Life

5 Signs You Are a Stubborn Person

You wouldn’t be able to achieve much if you didn’t believe in yourself. That said, it is possible to have too much of a good thing. Some people act stubborn and claim it is due to their “confidence.” False. Stubbornness leads to arrogance. If you want be a critical thinker and stop alienating the people you love, watch out for these five signs you are a stubborn person (#4 will ruin your reputation in a hurry).

1. You fear new situations.

Stubborn people are afraid of change. Whether they realize it or not, they perceive new situations as threats that should be avoided at all costs. Anyone who tries to impose a change on them could be viewed as an oppressor subconsciously.

In some ways, this is a good thing. I perform at my best when I structure my days so they are as consistent as possible. It’s nice to have set times to read, write, study, exercise, eat lunch, and so on. However, you need to get comfortable with the fact that life isn’t always so predictable.

If confronted with an incredibly stressful situation, a person who fears change might find themselves living in denial. They could get fired or divorced, but behave as if nothing happened, because they can’t bring themselves to accept reality. This is not beneficial for anybody. Accept change, no matter how bad it might be. The healing process can’t begin until you do that.

2. You argue about everything.

Stubborn people have trouble admitting when they are wrong. They would rather argue than suffer a blow to their ego. This is especially prevalent in fights between romantic partners.

I used to be very stubborn. An ex-girlfriend once told me she was upset, because I didn’t make enough time for her. I deflected that criticism by blaming her for not taking enough interest in my new passion (fitness — this happened when I first became a personal trainer).

I should have accepted that I was wrong. Sure, she didn’t seem that interested in my new career choice, but that’s probably because I got so obsessed that I started to neglect her needs. I can’t imagine many women would have reacted any differently. Relationships require time and attention to flourish. An apology would have got me a lot farther than being stubborn.

3. You never change your mind.

Stubborn people cheat themselves out of growth and transformation. They cling to past beliefs in a misguided effort to protect themselves from change.

Could you imagine how ignorant we would all be if scientists behaved in this way? We would still be under the impression that the Earth is a flat object in the center of the universe. No, thanks. I’m relieved that history’s most brilliant thinkers were willing to challenge their assumptions.

Look at life as if it is an evolutionary process. When viewed from that perspective, it becomes completely acceptable to change your mind. Let a childlike curiosity guide you through every day. Ask yourself hard questions that might force you to reconsider your stance. Be wrong more often. Your personal development requires it.

4. You resort to ad hominem attacks.

Stubborn people lash out at those who challenge their ideology. They can’t speak with facts or figures (see #5), so they resort to personal attacks. This is very common in comment threads.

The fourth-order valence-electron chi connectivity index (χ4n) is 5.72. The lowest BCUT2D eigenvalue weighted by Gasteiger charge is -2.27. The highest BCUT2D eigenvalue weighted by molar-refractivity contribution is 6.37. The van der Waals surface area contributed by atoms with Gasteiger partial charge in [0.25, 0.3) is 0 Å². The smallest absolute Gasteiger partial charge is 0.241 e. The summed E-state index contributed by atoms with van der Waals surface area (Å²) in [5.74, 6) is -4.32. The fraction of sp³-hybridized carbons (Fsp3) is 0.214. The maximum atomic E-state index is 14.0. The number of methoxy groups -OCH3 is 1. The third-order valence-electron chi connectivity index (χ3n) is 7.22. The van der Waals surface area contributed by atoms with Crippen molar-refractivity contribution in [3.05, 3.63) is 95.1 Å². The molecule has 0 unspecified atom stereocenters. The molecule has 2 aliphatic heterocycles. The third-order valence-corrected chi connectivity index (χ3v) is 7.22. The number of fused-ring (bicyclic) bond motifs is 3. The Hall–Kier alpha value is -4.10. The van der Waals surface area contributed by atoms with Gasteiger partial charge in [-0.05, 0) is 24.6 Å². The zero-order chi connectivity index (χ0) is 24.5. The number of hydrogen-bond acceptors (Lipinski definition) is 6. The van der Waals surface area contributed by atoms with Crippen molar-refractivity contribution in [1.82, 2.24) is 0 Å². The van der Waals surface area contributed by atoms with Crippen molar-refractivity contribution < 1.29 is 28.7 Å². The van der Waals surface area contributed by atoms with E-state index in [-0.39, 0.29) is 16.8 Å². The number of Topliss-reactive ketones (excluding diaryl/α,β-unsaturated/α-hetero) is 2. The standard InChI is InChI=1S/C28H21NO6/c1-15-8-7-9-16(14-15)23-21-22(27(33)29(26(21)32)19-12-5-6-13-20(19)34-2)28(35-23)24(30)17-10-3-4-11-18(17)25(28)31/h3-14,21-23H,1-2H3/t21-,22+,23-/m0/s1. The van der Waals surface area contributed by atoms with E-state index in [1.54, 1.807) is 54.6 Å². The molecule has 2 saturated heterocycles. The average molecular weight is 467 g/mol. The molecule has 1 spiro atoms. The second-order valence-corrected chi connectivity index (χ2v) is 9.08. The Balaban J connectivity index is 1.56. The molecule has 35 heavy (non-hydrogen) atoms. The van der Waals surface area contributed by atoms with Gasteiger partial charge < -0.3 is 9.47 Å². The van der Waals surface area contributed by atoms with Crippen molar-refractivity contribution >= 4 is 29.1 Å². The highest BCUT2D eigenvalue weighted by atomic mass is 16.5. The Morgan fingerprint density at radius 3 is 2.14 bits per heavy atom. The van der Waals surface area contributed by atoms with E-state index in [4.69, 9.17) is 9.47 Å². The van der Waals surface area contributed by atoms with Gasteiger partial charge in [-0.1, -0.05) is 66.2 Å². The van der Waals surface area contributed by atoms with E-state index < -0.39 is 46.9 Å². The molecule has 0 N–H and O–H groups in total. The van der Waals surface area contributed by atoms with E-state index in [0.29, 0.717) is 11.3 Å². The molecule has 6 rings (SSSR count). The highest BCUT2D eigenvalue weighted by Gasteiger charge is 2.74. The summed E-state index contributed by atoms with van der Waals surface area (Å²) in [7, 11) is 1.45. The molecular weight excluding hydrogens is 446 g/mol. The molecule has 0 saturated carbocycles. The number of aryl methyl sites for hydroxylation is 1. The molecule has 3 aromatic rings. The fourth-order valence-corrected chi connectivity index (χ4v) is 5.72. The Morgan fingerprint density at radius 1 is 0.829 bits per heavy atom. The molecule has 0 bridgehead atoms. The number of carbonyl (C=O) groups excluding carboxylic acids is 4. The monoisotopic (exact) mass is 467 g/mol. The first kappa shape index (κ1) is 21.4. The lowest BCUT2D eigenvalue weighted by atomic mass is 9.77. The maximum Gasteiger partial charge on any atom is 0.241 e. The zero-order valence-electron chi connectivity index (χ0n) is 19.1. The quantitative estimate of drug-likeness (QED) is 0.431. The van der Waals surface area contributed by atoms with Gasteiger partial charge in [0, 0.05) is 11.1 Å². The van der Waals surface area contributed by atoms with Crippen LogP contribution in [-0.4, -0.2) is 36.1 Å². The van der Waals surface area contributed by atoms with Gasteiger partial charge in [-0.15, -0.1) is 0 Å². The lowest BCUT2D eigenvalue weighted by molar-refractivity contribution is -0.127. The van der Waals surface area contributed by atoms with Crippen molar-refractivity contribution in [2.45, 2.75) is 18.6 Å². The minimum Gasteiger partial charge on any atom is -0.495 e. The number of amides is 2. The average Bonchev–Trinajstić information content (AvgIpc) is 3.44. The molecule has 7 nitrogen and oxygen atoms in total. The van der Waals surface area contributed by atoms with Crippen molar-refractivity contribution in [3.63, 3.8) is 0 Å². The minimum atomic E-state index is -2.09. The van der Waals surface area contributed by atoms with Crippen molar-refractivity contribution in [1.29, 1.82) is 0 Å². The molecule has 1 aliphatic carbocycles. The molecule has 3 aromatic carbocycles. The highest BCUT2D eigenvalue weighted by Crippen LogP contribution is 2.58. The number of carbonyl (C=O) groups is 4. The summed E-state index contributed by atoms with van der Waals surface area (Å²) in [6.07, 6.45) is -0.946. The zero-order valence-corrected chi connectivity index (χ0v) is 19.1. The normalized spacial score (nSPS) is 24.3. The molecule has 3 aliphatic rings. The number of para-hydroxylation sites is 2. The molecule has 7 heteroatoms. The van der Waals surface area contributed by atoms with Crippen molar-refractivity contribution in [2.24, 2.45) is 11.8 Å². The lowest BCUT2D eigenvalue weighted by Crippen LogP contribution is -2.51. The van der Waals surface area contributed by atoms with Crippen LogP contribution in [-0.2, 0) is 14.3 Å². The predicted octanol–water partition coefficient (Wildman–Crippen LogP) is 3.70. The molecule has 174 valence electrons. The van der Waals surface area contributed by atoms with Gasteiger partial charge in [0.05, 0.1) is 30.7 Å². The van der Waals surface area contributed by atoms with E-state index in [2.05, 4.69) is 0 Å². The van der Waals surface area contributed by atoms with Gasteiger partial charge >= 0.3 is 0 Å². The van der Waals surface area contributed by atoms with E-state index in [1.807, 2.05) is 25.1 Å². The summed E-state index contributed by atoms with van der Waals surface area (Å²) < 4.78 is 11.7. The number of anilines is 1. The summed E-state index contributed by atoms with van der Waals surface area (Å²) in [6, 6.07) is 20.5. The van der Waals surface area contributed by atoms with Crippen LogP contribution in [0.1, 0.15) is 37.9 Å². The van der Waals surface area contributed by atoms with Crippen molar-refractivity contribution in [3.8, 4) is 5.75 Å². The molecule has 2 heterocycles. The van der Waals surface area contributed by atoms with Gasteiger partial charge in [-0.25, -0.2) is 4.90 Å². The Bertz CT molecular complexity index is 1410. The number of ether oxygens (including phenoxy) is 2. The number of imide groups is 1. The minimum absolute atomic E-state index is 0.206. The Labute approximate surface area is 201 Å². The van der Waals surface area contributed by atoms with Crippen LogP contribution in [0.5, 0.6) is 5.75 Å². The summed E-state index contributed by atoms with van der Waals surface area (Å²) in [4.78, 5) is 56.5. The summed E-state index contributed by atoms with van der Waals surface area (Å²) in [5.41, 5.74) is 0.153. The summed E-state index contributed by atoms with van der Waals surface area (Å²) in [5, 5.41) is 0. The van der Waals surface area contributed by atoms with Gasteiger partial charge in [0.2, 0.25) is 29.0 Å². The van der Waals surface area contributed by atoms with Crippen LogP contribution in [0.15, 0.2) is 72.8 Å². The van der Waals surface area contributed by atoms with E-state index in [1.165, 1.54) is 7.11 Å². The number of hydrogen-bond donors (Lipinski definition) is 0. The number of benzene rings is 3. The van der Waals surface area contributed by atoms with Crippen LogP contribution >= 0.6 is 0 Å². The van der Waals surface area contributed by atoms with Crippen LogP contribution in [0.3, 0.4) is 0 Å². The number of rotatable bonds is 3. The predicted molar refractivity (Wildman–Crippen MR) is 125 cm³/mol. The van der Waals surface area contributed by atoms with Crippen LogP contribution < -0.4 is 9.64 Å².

“Ad hominem” is a Latin phrase that means “to the man.” Politicians use ad hominem attacks all the time. Instead of addressing a point made during a debate, they expose a flaw in their opponent’s character to cast doubt on their point. This is not an ethical tactic.

Regular people are just as guilty as shady politicians. If you ever catch yourself calling a person “stupid,” then you could be dodging a tricky question. Insulting a person’s character is much easier than addressing their point. If you want to become a critical thinker, you need to stick with the facts.  If you’re not willing to do that, then you might as well keep your mouth shut.

5. You avoid information that contradicts your beliefs.

Stubborn people only read news from sources that confirm their biases. They don’t want to risk exposing themselves to conflicting information, because that could cause an identity crisis.

This behavior is most common in religious people. A child raised to believe “it’s all about faith” will be highly resistant to scientific findings that contradict their religion as an adult. This allows them to willfully ignore any facts that make it harder to believe in their higher power of choice.

This behavior is also common in political partisans. A liberal might avoid reading reports about how government inefficiencies result in wasteful spending, while a conservative might pass on a study that reveals government intervention improved the economy. It is very tempting to seek information that confirms your opinion, while ignoring information that contradicts it.

It’s okay to follow a religion or political party, but don’t be a sheep. If you can’t even acknowledge the existence of opposing viewpoints, how confident can you really be in your belief? Your tunnel vision could be blinding your judgment. Be courageous enough to challenge your perspective. If your belief is worth having, it will be stronger for it.

How many of these signs were true for you? Feel free to give yourself a score in the comments. If you know a stubborn person who needs to see this article, click here to share it on Facebook (and don’t forget to tag your friend in a comment).

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